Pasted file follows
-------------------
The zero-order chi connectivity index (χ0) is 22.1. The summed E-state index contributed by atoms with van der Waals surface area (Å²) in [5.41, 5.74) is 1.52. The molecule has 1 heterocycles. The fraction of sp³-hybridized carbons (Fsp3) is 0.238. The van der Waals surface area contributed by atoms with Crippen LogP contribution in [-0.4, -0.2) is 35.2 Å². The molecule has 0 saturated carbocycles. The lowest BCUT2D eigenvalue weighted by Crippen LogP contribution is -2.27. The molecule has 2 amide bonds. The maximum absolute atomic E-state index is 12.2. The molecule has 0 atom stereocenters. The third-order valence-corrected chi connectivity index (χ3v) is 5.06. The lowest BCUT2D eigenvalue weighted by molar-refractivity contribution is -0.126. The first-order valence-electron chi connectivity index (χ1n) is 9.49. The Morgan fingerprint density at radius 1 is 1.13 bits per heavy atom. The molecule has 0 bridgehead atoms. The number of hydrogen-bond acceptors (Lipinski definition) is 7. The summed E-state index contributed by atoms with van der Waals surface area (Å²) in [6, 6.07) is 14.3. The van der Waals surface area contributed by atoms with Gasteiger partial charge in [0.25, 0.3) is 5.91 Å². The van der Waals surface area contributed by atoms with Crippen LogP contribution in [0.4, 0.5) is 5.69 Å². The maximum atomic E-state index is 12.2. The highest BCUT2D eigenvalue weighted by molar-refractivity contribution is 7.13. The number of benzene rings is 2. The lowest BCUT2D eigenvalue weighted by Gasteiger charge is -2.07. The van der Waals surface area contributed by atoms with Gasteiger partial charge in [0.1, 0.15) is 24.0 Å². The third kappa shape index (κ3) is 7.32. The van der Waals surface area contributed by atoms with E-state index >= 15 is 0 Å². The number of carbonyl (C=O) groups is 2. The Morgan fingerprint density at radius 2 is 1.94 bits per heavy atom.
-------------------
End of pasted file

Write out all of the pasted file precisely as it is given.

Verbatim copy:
The zero-order chi connectivity index (χ0) is 22.1. The summed E-state index contributed by atoms with van der Waals surface area (Å²) in [5.41, 5.74) is 1.52. The molecule has 1 heterocycles. The fraction of sp³-hybridized carbons (Fsp3) is 0.238. The van der Waals surface area contributed by atoms with Crippen LogP contribution in [-0.4, -0.2) is 35.2 Å². The molecule has 0 saturated carbocycles. The lowest BCUT2D eigenvalue weighted by Crippen LogP contribution is -2.27. The molecule has 2 amide bonds. The maximum absolute atomic E-state index is 12.2. The molecule has 0 atom stereocenters. The third-order valence-corrected chi connectivity index (χ3v) is 5.06. The lowest BCUT2D eigenvalue weighted by molar-refractivity contribution is -0.126. The first-order valence-electron chi connectivity index (χ1n) is 9.49. The Morgan fingerprint density at radius 1 is 1.13 bits per heavy atom. The molecule has 0 bridgehead atoms. The number of hydrogen-bond acceptors (Lipinski definition) is 7. The summed E-state index contributed by atoms with van der Waals surface area (Å²) in [6, 6.07) is 14.3. The van der Waals surface area contributed by atoms with Gasteiger partial charge in [0.25, 0.3) is 5.91 Å². The van der Waals surface area contributed by atoms with Crippen LogP contribution in [0.4, 0.5) is 5.69 Å². The maximum atomic E-state index is 12.2. The highest BCUT2D eigenvalue weighted by molar-refractivity contribution is 7.13. The number of benzene rings is 2. The lowest BCUT2D eigenvalue weighted by Gasteiger charge is -2.07. The van der Waals surface area contributed by atoms with Gasteiger partial charge in [0.1, 0.15) is 24.0 Å². The third kappa shape index (κ3) is 7.32. The van der Waals surface area contributed by atoms with E-state index >= 15 is 0 Å². The number of carbonyl (C=O) groups is 2. The Morgan fingerprint density at radius 2 is 1.94 bits per heavy atom.